10 Questions With Leslie Toldo After Saying Goodbye to Mid-Michigan TV
A couple of months after a major career change, we caught up with veteran broadcaster Leslie Toldo who said goodbye to life in front of the TV camera earlier this year.
After about nine years at Mid-Michigan Now, Toldo has joined the staff at Flint's McLaren Regional Medical Center. She previously spent the better part of a decade at Flint's ABC affiliate, WJRT-TV.
Toldo opened up about everything from life after local TV to being an ordained minister, and her large family of pets.
10 Questions With Leslie Toldo
1. What’s your new job title?
Marketing Specialist at McLaren Flint
2. Tell us about the new job.
First and foremost, I work normal hours. I go into the office at 8:30 am and leave at 5:00 pm. It is amazing. In between, I research and write a lot of stuff. I interview doctors and patients about medical subjects that I then write about for newsletters and other marketing pieces. I set up and attend media interviews. I change the posters in the elevators. I take pictures at fun staff events. I monitor and post on the hospital’s social media accounts. I write marketing reports. It is a lot of fun.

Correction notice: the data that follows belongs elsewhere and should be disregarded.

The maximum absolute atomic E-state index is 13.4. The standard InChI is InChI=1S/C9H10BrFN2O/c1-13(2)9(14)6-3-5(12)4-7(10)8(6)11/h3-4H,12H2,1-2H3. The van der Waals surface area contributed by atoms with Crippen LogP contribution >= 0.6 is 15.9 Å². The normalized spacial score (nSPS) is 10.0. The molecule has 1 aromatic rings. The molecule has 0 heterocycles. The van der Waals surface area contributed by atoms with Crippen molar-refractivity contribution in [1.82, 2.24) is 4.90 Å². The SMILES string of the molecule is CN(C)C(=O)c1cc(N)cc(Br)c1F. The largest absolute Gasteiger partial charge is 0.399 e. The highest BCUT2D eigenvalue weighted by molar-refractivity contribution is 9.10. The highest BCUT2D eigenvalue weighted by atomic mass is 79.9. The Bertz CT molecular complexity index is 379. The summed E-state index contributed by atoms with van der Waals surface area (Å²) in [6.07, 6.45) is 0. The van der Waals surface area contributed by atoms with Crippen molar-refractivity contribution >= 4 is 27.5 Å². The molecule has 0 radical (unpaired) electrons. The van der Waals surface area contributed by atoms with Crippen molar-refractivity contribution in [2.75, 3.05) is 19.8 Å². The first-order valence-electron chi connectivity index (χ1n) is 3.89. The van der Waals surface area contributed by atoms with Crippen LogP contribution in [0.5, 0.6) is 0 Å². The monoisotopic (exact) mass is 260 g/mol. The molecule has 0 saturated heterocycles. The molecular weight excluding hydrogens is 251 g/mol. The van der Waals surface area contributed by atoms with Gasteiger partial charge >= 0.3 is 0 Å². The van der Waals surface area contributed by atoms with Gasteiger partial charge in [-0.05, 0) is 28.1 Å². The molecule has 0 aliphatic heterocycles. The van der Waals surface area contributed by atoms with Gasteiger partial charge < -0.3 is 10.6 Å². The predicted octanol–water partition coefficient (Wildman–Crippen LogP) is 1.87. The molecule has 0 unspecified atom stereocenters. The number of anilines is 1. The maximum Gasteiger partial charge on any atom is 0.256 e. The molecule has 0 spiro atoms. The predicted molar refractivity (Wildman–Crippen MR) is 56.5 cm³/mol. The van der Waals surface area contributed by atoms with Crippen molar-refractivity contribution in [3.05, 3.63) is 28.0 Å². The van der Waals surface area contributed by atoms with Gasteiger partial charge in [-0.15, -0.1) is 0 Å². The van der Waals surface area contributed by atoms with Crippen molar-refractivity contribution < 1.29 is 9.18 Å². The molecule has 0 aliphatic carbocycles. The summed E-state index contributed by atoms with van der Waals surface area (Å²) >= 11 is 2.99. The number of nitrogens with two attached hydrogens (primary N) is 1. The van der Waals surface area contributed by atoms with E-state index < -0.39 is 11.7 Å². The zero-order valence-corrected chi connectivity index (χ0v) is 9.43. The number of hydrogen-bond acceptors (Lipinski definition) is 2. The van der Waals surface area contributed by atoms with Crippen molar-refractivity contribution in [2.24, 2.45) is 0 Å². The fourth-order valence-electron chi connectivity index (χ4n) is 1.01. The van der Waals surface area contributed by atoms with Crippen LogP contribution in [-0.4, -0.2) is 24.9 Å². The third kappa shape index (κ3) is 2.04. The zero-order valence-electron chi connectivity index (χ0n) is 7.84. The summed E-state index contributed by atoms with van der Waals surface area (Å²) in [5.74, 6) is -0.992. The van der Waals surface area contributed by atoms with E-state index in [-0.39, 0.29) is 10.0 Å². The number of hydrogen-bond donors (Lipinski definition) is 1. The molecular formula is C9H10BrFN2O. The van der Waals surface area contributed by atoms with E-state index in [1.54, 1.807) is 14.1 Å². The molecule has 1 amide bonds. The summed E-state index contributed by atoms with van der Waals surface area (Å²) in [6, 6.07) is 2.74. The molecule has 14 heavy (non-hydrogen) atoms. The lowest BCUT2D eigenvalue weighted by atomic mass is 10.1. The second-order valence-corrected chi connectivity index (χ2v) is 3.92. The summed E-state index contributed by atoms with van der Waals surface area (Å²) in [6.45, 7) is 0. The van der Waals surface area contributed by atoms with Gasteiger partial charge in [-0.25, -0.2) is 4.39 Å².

3. Do you miss being on TV?
I do miss it. I especially miss the crew I worked with. I really loved my co-workers and hated leaving them. We are staying in touch. I also miss my live 4:00 am social media hits. I started getting to know people who regularly participated. I guess I could always just get up at 4:00 and do them from home, although that is coffee time with my husband every morning.
4. You’ve been on radio and TV all of your adult life – was it a hard decision to leave?
Leaving was a hard decision. When you have done something for 30-odd years, it is easy to convince yourself you aren’t qualified to do anything else. I needed a new challenge. I also needed a schedule that allowed me to spend more time with my husband. Life is so short, and it goes by so fast, I really wanted to make that quality time a priority. He is probably getting sick of me, though. My pets seem to like the new schedule.
5. What inspired you to become a journalist as a young adult, and what has changed since then?